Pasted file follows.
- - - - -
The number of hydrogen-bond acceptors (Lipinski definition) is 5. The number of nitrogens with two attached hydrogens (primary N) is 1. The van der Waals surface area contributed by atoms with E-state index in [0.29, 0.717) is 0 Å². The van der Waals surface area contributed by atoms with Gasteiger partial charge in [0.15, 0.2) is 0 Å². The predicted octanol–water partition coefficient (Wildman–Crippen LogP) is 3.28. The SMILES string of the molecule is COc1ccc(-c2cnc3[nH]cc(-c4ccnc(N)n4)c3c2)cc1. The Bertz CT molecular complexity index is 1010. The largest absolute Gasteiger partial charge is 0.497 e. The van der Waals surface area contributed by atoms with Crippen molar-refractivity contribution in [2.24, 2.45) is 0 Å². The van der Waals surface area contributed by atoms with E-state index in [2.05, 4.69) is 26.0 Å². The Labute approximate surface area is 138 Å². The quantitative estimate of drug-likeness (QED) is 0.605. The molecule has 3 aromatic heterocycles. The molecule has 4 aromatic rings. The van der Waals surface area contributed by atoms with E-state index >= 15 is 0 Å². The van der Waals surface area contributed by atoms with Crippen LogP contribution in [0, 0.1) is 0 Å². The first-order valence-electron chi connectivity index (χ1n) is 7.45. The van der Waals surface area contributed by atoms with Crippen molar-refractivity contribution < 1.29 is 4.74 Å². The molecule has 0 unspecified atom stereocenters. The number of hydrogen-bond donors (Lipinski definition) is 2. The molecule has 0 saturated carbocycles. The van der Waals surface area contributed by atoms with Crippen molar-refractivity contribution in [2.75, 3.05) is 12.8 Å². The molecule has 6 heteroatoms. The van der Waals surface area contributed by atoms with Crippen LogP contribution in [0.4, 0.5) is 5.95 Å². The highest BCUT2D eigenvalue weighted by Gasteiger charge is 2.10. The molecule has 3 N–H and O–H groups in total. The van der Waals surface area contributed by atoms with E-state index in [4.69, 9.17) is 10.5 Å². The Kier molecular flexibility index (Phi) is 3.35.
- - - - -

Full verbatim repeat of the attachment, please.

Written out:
The number of hydrogen-bond acceptors (Lipinski definition) is 5. The number of nitrogens with two attached hydrogens (primary N) is 1. The van der Waals surface area contributed by atoms with E-state index in [0.29, 0.717) is 0 Å². The van der Waals surface area contributed by atoms with Gasteiger partial charge in [0.15, 0.2) is 0 Å². The predicted octanol–water partition coefficient (Wildman–Crippen LogP) is 3.28. The SMILES string of the molecule is COc1ccc(-c2cnc3[nH]cc(-c4ccnc(N)n4)c3c2)cc1. The Bertz CT molecular complexity index is 1010. The largest absolute Gasteiger partial charge is 0.497 e. The van der Waals surface area contributed by atoms with Crippen molar-refractivity contribution in [2.24, 2.45) is 0 Å². The van der Waals surface area contributed by atoms with E-state index in [2.05, 4.69) is 26.0 Å². The Labute approximate surface area is 138 Å². The quantitative estimate of drug-likeness (QED) is 0.605. The molecule has 3 aromatic heterocycles. The molecule has 4 aromatic rings. The van der Waals surface area contributed by atoms with E-state index >= 15 is 0 Å². The van der Waals surface area contributed by atoms with Crippen LogP contribution in [0, 0.1) is 0 Å². The first-order valence-electron chi connectivity index (χ1n) is 7.45. The van der Waals surface area contributed by atoms with Crippen molar-refractivity contribution < 1.29 is 4.74 Å². The molecule has 0 unspecified atom stereocenters. The number of hydrogen-bond donors (Lipinski definition) is 2. The molecule has 0 saturated carbocycles. The van der Waals surface area contributed by atoms with Crippen molar-refractivity contribution in [2.75, 3.05) is 12.8 Å². The molecule has 6 heteroatoms. The van der Waals surface area contributed by atoms with Crippen LogP contribution in [0.4, 0.5) is 5.95 Å². The highest BCUT2D eigenvalue weighted by Gasteiger charge is 2.10. The molecule has 3 N–H and O–H groups in total. The van der Waals surface area contributed by atoms with E-state index in [4.69, 9.17) is 10.5 Å². The Kier molecular flexibility index (Phi) is 3.35.